Tackling the slump: the battle Wales faces to keep rugby’s head above water
With rugby being a large part of Welsh culture and community, why are clubs struggling to recruit local, young men?
After a cold, muddy training session, at the foot of the valleys, the men of Taff’s Well rugby team sit at the bar and socialise. It’s a typical Thursday night at the club which has been around for 135 years. As the men engage in frivolous banter, Andrew Chown, the director of rugby, studies the twenty years of statistics that indicate a sign of the times that Welsh rugby is facing; there are just not enough players anymore.
Roger Watkins, the groundsman at Taff’s Well said, “When I played, you went out for a game of rugby and enjoyed it, had a good couple of pints with your mates.” He believes that the game has changed. “You’re striving to keep above that drop zone, and when you start dropping, it’s hard to get back.”
Despite rugby being the national sport of Wales, the challenges faced by the grassroots game are difficult to gauge as participation figures are elusive. But statistics from England and Scotland suggest the bleak decline noticed by Welsh rugby clubs.
“We’ve been in existence for about 100 years; 20 years ago, we were running four senior sides, whereas now we hardly get two,” said Rob Crimp secretary of Old Penarthians, who believes that the lack of commitment from the players is what is holding them back.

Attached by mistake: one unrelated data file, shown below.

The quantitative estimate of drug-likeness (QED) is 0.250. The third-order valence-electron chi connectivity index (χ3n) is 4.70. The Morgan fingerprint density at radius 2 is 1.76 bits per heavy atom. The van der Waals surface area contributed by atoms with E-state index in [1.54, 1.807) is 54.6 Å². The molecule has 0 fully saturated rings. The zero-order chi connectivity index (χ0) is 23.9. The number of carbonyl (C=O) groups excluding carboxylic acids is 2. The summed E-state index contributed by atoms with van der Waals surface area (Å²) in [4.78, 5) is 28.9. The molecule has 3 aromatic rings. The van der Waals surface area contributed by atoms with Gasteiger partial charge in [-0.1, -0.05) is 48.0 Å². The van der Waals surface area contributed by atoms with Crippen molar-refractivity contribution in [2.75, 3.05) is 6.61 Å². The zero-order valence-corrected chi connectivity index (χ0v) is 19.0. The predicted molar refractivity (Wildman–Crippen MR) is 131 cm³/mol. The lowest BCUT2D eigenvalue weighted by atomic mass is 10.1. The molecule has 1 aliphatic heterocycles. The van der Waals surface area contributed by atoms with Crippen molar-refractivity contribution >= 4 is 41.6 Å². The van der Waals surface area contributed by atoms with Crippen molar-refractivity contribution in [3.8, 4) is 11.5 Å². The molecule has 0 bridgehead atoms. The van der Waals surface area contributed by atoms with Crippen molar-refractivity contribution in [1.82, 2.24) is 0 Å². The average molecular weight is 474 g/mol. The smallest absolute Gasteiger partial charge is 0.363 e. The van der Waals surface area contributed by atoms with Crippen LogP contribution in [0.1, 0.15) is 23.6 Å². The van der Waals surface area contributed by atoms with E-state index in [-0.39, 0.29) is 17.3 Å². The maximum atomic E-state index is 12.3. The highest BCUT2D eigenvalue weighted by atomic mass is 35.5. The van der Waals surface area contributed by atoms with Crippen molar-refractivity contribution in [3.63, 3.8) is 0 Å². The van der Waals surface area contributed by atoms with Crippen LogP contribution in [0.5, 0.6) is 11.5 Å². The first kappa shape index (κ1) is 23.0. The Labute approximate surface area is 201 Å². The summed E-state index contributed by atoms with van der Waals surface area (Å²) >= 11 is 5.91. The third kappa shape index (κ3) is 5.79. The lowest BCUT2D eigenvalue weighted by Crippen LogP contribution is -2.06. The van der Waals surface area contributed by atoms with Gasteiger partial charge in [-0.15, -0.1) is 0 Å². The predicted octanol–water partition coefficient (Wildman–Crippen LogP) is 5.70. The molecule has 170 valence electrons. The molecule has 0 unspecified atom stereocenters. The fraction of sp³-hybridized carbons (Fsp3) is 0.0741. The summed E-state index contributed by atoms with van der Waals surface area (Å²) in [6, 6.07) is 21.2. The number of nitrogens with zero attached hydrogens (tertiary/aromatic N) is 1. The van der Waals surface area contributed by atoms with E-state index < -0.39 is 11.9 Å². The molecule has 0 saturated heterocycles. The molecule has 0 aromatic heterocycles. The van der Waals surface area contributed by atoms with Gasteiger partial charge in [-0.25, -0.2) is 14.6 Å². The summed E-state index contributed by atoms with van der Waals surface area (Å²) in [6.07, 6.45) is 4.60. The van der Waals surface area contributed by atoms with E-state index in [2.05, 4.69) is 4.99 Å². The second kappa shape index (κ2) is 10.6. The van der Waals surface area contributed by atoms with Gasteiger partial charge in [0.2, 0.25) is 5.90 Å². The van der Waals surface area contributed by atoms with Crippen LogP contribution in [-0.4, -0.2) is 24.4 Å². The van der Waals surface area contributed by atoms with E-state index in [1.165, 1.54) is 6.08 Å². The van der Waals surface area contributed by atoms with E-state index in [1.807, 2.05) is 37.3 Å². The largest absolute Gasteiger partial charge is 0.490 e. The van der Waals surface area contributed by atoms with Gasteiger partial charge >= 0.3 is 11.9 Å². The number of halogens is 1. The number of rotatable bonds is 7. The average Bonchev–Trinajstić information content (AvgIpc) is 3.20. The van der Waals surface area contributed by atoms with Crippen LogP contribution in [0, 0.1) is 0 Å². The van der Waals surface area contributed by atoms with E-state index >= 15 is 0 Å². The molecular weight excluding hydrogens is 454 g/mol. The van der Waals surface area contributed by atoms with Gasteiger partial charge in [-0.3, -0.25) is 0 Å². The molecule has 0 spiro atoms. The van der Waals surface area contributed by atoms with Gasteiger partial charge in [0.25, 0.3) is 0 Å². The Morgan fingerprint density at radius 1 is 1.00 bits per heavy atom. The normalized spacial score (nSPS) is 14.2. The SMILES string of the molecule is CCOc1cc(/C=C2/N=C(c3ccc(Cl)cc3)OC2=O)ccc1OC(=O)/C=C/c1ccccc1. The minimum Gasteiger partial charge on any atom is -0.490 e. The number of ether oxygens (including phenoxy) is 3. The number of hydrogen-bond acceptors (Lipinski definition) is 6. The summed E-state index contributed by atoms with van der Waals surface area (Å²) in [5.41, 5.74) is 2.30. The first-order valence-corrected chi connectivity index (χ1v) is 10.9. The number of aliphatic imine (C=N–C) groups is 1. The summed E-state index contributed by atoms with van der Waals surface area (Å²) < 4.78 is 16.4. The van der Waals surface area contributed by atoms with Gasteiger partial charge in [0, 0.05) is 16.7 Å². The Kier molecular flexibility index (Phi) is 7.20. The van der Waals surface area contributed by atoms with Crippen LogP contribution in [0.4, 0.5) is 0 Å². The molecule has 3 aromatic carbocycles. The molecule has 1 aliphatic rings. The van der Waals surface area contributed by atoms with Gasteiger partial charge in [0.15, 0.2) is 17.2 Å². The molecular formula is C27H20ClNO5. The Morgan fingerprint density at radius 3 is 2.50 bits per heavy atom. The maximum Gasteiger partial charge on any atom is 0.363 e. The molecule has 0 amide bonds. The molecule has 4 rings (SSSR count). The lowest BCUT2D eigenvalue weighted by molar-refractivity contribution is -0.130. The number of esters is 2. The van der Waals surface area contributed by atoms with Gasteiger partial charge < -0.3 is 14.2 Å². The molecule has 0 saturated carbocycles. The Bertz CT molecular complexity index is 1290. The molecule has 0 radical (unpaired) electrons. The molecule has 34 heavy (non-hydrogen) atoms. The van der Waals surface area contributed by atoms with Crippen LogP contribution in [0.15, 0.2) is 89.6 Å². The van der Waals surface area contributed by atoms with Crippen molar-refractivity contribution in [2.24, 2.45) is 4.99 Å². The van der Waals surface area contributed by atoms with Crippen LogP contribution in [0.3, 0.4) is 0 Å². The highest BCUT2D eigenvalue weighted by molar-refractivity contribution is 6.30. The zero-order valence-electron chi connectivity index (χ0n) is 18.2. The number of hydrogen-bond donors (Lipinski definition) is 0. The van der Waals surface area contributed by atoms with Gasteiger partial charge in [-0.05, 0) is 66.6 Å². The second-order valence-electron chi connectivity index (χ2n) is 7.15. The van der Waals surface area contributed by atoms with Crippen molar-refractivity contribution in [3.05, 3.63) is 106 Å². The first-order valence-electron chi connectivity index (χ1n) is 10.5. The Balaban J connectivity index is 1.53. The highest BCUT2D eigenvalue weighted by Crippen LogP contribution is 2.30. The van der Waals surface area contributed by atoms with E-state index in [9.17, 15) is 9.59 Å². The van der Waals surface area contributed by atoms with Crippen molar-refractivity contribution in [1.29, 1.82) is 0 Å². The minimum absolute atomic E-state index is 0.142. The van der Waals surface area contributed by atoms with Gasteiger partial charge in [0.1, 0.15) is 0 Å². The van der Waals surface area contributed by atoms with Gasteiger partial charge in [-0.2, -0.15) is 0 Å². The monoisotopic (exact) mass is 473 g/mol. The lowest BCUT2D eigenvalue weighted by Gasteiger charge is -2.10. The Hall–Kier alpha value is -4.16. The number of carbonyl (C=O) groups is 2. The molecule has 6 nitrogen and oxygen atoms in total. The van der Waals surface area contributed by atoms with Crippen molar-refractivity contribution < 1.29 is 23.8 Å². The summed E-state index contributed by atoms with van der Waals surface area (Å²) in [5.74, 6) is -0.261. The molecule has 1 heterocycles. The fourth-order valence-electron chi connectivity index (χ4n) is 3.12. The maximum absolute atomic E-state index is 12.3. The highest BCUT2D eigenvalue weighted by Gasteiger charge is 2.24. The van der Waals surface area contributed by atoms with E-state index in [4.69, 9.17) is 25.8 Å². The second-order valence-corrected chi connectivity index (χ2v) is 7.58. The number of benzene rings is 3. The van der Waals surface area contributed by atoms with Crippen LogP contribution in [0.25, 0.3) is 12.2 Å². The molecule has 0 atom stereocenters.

One of the reasons for the decline is believed to be the sheer lack of interest in the sport shown by teens who eventually go on to find new passions, pursue further education or simply fall out of love with the game, resulting in a vacuum in adult rugby.
However, this slump has not affected the women’s teams and walking rugby, which is for players of all ages and abilities. According to Gareth Reese, chairman at Taff’s Well RFC, women’s rugby is on the rise.
“The women’s team are more proactive than the men’s. The men just assume that all the players are going to turn up. There has always been rugby and there have always been men. They have realised after Covid, that you have to go out and recruit, “said Teri Knight, the women’s team manager at Taff’s Well.
“Within Welsh rugby there is such a big onus on getting the first team playing, winning in the next village… Its killing rugby really,” said Sean O’Sullivan, chairperson of Penarth RFC, who calls for the need for clubs to attract more players with the element of enjoyment rather than just winning.
The pandemic further led to grim turnouts, yet Penarth was able to recover and introduce a second team. “It is clubs that are going back to the grassroots community attitude that are thriving,” said O’Sullivan.
Today, with exposure to diverse kinds of sport, the Welsh game of rugby is battling heavy competition. Nevertheless, there are clubs that are trying to engage with the community by embracing more inclusive, non-traditional forms of the game.